Last Updated on 03/26/2017 by Chris Gampat
In the old days, you could count on newspapers to run with impactful images from war zones or impoverished cities to shed some light on the issues that face the rest of the country while you were deciding what to have for lunch. Now you have two issues, newspapers and the media are more careful not to offend with the images that they post and at the same time people are bombarded with shock and awe images online by the minute and have become desensitized to all but the most graphic and disturbing of imagery.
That said, you don’t need the media or newspapers to get your message out these days, that is the glory of social media. You just need some solid imagery, a good story/subject, and the know how to promote it on social media in the right way to get the attention that it needs. So in some ways, it is easier than ever for your documentary photo project to have an impact on the world (or at the very least the subject of your documentary) and in other ways, it is also much more difficult.
Image by Konrad Lembcke
Starting with a Plan
The first step to ensuring that your photos have the desired effect is to sit down and really set out a plan before you even start shooting. What are your goals for the project, what are your trying to document, and what ways do you plan on using those images to promote it. If you know how you plan on promoting the project you can have eyes out during the process for images that will help you do that promotion better.
For example, say that you wanted to highlight the water shortage in a small African village. While you are in the village taking images you could make sure to take images of children or elderly members of the village. These images will be more impactful to joe and sally average than a picture of a healthy looking adult would be. That is not to say you should not capture the entire story and document what you set out to document, but if you have an idea in your head about how you want to promote your project you can better shoot your project in a way that will play well into that promotion – rather than working against it, or making it more difficult than its needs to be.
Image by Tuncay
The advent of crowdsourcing has been especially valuable to documentary photo projects because it serves two purposes. Not only is it an effective means of securing the funding needed to make your documentary photo project a reality, but it also serves as marketing for the project itself.
This has the effect of creating some early fans of the project before you ever complete it. This means, in theory, once your project is done, you already have a collection of individuals who are interested in seeing your work, but also are more likely to share and help promote the project (assuming you were able to creatively tell your story well).
Sites like Kickstarter, IndieGoGo and GoFundMe are invaluable resources because they allow obscure projects to obtain funding. It’s not just big names and big brands, these sites are littered with success stories of people getting their projects funded because they were able to effectively get their vision across and capture the imagination of individuals with money to spare.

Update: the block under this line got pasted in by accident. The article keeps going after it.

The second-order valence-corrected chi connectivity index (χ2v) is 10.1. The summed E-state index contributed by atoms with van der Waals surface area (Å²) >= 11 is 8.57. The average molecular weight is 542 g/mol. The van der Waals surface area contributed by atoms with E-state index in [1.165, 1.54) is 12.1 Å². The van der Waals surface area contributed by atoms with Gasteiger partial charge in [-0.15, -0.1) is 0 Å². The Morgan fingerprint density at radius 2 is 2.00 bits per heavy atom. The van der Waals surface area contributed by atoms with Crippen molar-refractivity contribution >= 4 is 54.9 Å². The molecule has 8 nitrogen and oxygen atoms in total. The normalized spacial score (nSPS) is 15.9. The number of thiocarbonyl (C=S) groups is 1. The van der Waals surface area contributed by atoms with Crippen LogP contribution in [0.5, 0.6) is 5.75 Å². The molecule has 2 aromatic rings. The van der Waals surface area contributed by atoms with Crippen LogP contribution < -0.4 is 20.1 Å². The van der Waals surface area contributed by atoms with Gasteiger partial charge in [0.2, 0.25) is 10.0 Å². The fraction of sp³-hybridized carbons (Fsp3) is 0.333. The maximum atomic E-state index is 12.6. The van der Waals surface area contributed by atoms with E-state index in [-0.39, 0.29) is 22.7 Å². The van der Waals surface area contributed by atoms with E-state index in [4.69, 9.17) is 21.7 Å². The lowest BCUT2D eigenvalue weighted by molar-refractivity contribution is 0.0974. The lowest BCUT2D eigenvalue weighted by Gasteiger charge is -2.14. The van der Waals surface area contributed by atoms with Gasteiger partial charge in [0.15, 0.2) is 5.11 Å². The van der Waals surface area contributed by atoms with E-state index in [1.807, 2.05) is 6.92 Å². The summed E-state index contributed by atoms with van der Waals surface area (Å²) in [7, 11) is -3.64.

Kickstarter has the most brand awareness but is also fairly risky because if you don’t meet your goal, you don’t get any money. IndiGogo on the other hand, you can setup your campaign so that you get whatever money you earn, no matter if your goal is met or not. This is a better way to go, as if things don’t go as planned you can still move forward with your project with whatever support you did receive, rather than having to go back to square one.
Robin Hammond, the photographer behind Mental Illness, told Time in 2015 that a key to getting funding and awareness about your project is to not wait for the money before starting your project. Individual investors need to trust you with their money (as do Crowdsourcing supporters), which for a photo project means they need to be able to see more than your idea/story intentions, they need to see that you can actually pull them off. So if you have the means to get started on your project on your own, do so, this way you will have some proof and examples to show when you start looking for funding.
A Question of Timeliness
There is something that also needs to be said for having timeliness with your documentary photo project, and I don’t mean finishing it quickly. I mean the time that you choose to pursue and promote it. Documentary photo projects are much more marketable when they piggyback on the coattails of major news stories – so for example, if you did a photo project in a small village that is now involved in a civil war that is making headlines, this would be something that editors and media companies would be very interested in licensing. Which has the added benefit both supporting your work and getting it published in front of many more people that you likely could have on your own.
That is not to say that you should go looking for stories that will be in the news, because as we all know, predicting what will and will not make worldwide headlines is next to impossible. But watching the news, paying attention to world events, and generally being aware of what is going on in the world will greatly help you to discern if a story may have some potential for this avenue of promotion and profit.
Image by Mario Mancuso
You shouldn’t go out as a documentary photographer looking to make money, the story you are trying to tell or expose needs to be at the heart of your motivations. The sad reality is that you could do everything in your power to promote and spread your work and it could still not be enough.
So, in the end, you need to be able to feel good and right about your story – regardless of if the rest of the world takes notice. Do what you love, and document what you care about.